Anthony Daly: Ballygunner's system was rocked but they trust it completely

Ballygunner are an incredible team and were deserving nine-point winners, but Ballyea probably couldn’t have done any more than what they produced.
Anthony Daly: Ballygunner's system was rocked but they trust it completely

JOB DONE: Ballygunner's Ian Kenny celebrates after the final whistle with Philip Mahony

At the final whistle on Saturday evening in Thurles, I got chatting to Derrick Lynch of Clare FM and the gist of our conversation was how proud we were of Ballyea as Claremen. We all fight for our own clan, to defend the honour of our own tribe, but when the Clare flag is flown on the battlefield, we take pride in how that flag is represented.

The red and black flags of Ballygunner were fluttering strongly in the breeze by the end of the game but the players decked out in black and amber colours were a credit to themselves, and to the saffron and blue. Ballygunner are an incredible team and were deserving nine-point winners, but Ballyea probably couldn’t have done any more than what they produced.

They will be disappointed with the last ten minutes and how the game got so far away from them but Ballygunner have that capacity to sprint away from any side. I was concerned going into the match that Ballyea might not have the legs, or be fresh enough, to stay with the Gunners but they matched them stride for stride for as long as they possibly could.

Ballyea had some brilliant performers throughout the side, especially James Murphy, Paul Flanagan, Brandon O’Connell, Pierce Lillis, Jack Browne and, of course Tony Kelly.

When I was walking out of the ground afterwards, I passed a host of those murals at the back of the Ryan Stand, the field of legends as it is known. I spotted murals of Maurice Fitzgerald, Eoin Kelly and Henry Shefflin but it’s surely only a matter of time before TK is staring back at us. There was 20 minutes in the first half when he was virtually unmarkable.

The beauty of sitting in the Kinnane Stand when there is nobody there is that you can see everything, both on and off the field. I counted a Ballygunner stats team of 11 bodies, compared to just two lads for Ballyea, although Ballyea probably had another couple of lads up in the press box.

I was saying to myself afterwards that if I met one of those Ballygunner stats guys that I’d have said that it took them all long enough to see how much damage Tony can inflict when he’s left in space.

In fairness to Ballygunner, they eventually got on top of that problem. Ballyea were getting plenty of joy when Philip Mahony didn’t want to follow Tony out and try and shut him down, but Conor Sheahan, who got four magnificent points against Na Piarsaigh was sacrificed to go back wing-back while Shane O’Sullivan followed Tony. I’m sure there were times when Shane was saying out to his brother Darragh, the manager, ‘Hi, I wouldn’t mind picking him up four or five years ago, but not now’.

Trailing by just three points at half-time was primarily down to TK but you almost felt that a three-point deficit was harsh on Ballyea given how well they were playing. Aaron Griffin had a goal chance just after half-time which flashed across the goal but that chance needed to go in. Ballyea were never going to get too many green flag opportunities but they needed to hit the net at least twice to have any hope.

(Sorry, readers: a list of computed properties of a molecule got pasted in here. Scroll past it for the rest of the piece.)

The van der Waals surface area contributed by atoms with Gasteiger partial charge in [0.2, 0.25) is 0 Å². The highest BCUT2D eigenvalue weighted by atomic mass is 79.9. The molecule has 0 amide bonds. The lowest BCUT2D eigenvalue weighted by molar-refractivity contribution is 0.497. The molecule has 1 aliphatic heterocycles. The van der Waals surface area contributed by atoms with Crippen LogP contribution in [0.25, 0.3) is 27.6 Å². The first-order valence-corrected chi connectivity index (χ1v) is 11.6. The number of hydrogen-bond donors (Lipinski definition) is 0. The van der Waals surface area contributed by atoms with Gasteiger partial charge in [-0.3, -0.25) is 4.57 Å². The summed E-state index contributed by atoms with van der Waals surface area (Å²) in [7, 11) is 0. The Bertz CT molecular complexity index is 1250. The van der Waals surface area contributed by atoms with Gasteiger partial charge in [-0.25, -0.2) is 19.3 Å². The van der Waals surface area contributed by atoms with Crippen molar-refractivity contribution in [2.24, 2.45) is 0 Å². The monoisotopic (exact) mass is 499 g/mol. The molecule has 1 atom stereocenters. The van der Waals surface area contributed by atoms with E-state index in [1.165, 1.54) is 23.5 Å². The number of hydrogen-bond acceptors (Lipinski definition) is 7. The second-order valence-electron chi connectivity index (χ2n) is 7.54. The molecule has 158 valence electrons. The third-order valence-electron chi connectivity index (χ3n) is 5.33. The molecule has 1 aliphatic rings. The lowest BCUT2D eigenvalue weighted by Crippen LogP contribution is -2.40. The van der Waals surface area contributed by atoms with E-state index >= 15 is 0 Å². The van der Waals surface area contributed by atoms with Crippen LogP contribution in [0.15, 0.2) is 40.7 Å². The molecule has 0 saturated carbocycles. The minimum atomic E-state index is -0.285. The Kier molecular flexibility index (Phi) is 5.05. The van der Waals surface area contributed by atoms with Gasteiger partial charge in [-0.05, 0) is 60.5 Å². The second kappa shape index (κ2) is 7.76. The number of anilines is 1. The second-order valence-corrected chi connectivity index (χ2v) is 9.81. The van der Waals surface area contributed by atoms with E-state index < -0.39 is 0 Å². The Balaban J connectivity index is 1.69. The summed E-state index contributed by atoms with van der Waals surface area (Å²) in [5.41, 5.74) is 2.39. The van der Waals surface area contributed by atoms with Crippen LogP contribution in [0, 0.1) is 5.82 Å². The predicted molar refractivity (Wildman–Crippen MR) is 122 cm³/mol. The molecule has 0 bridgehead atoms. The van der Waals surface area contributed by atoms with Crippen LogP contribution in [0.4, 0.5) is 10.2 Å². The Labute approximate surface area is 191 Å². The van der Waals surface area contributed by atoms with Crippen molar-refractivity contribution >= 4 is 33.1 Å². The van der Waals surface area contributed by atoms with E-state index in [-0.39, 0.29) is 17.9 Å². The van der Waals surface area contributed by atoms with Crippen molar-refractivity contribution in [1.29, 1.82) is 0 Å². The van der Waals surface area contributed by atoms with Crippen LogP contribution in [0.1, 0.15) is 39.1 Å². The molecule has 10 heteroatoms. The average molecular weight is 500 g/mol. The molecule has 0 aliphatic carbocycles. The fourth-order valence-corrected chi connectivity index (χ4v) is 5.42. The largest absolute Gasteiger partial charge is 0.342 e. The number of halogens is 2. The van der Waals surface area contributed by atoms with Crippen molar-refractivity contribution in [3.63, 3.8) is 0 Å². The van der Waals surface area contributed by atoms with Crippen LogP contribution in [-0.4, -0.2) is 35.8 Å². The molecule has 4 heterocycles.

In fairness to Shane O’Sullivan, he stuck to his task and Tony struggled to get his hands on enough ball in the last quarter. Ballyea were probably tiring at that stage after such a heroic first half but Tony just wasn’t able to get on that overlap or off the shoulder because Ballygunner were shutting those avenues down.

You have to admire Ballygunner in the way that they stuck to their guns and never altered the system they set up with. They are a very systematic team but you can see the trust they now have in their system, even if it was rocked in the first half.

Ballygunner opened up in a whirlwind with four brilliant points from Kevin Mahony and Dessie Hutchinson, but Ballyea eventually shut down that space and Flanagan did a manful job on Dessie throughout. Jack Browne thundered into the match after half time, but no matter how much Ballyea tried to stem the increasing flow, the scores just kept coming.

The strength of this Ballygunner team even from last year is reflected in the arrival of Patrick Fitzgerald, who was on fire all afternoon. Pauric Mahony is playing better now too than he was last year, especially from play, while his dead-ball striking is immaculate and ultra-precise. Peter Hogan was very effective too in patches but Ballygunner have so many weapons that it’s nearly impossible for most clubs to shut them down.

Ballyea still continued to play without fear, which has long been the emblem of this team, but they were still heavily punished any time their execution was a little off, especially on turnovers, and particularly on unforced errors. That’s what the really good teams can do to you and Ballygunner have proven themselves now to be a brilliant side.

Ballygunner are really evolving into this powerful machine. As well as having class players, they don’t do panic. Having the Tommy Moore Cup at home on the sideboard has given them that confidence, especially in the heat of the moment.

Ballygunner will enjoy this but they won’t get carried away either because the All-Ireland semi-final is coming down the tracks in two weeks' time. They have already completed their first set of business by winning Munster. But that folder will have been firmly closed by Monday morning.

Job done. Very well done. But there’s a bigger one coming. Move on.

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